I started reading this book last week after a recommendation from a friend. At first, I was reluctant. But then I was offered to watch the film. I insisted (as usual) that I have to read the book before watching it on screen, so I started to read it as soon as I laid my hands on it.
Michael Corleone had no interest whatsoever to be in his father's business. His father had been one of the most respected Dons in the country. People called him “Godfather” in respectful tone, because it is what he was to them – their advisor and saviour. No problem is too big for the Don to solve. Yet he was not a saint at all. Don Vito Corleone led a huge mafia network, accompanied by his eldest son Sonny, and his adopted son and consigliore, Tom Hagen. But Michael wanted nothing to do with his father's business – that was before his father was shot.
A business problem led to his father's assassination attempts. The wilder part of Michael got the best of him, and before he knew it he had sunk deep in the business and was forced to fly to Italy. There he heard news that his eldest brother had been murdered and his second eldest brother was useless. He himself had barely escaped the fire. His car was bombed, killing his pregnant wife inside. Infuriated, he vowed to be “his father's son.”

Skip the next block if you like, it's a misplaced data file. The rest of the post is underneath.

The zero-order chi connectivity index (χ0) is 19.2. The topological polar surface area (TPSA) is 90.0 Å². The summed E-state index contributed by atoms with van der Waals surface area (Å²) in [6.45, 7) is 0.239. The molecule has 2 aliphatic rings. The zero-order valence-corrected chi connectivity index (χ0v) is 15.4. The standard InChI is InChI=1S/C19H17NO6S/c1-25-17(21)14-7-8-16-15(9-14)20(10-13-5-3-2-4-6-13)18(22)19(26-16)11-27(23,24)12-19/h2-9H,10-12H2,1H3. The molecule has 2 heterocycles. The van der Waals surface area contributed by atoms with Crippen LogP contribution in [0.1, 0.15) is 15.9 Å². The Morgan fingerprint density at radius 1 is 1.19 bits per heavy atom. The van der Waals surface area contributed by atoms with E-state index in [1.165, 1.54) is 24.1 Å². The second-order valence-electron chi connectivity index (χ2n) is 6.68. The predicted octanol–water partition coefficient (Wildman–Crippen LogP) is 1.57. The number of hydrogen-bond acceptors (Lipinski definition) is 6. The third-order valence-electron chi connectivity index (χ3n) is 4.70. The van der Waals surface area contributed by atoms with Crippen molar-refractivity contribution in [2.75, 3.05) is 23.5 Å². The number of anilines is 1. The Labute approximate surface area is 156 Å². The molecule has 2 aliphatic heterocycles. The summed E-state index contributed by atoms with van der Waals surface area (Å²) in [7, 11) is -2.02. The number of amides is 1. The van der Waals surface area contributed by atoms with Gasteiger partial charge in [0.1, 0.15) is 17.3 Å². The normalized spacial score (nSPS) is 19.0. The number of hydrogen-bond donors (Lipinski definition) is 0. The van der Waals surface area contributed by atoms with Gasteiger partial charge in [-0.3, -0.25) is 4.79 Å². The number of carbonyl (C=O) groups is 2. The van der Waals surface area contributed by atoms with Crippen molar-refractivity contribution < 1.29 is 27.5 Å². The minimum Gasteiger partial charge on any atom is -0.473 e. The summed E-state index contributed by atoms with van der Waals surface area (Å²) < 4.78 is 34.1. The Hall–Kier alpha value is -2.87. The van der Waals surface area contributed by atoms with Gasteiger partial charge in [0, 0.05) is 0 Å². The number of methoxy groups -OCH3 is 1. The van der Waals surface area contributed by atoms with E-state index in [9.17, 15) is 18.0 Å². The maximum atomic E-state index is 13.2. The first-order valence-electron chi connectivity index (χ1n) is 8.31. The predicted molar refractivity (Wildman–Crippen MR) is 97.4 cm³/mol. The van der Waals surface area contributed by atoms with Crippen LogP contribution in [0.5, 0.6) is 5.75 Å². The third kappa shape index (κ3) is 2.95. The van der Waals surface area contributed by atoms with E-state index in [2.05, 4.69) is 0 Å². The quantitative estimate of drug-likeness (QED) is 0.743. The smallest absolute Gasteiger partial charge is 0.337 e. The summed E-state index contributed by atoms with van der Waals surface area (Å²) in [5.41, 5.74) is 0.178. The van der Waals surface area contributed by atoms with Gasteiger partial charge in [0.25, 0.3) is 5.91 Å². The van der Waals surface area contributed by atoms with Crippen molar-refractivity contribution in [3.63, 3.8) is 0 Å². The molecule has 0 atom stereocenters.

The Godfather is one of the best (if not is the best) of mafia novels. It's story is almost legendary. Part of the credit goes to the trilogy films staring Al Pacino as Michael (yes, when he was young). The novel is very strong in its characterization and plot twist, whilst still sticking firmly to the main story. The people involved have their own stories, while their lives also partly unveil the vastness of the Don's business.
What I also like from the book is that it's so unpredictable. Puzo has no problem killing anyone in the way, even characters that we think deserve to live longer in the book. For those who love crime fictions, or any complicated fictions, or just looking for a modern classic, then The Godfather is a must-read for you.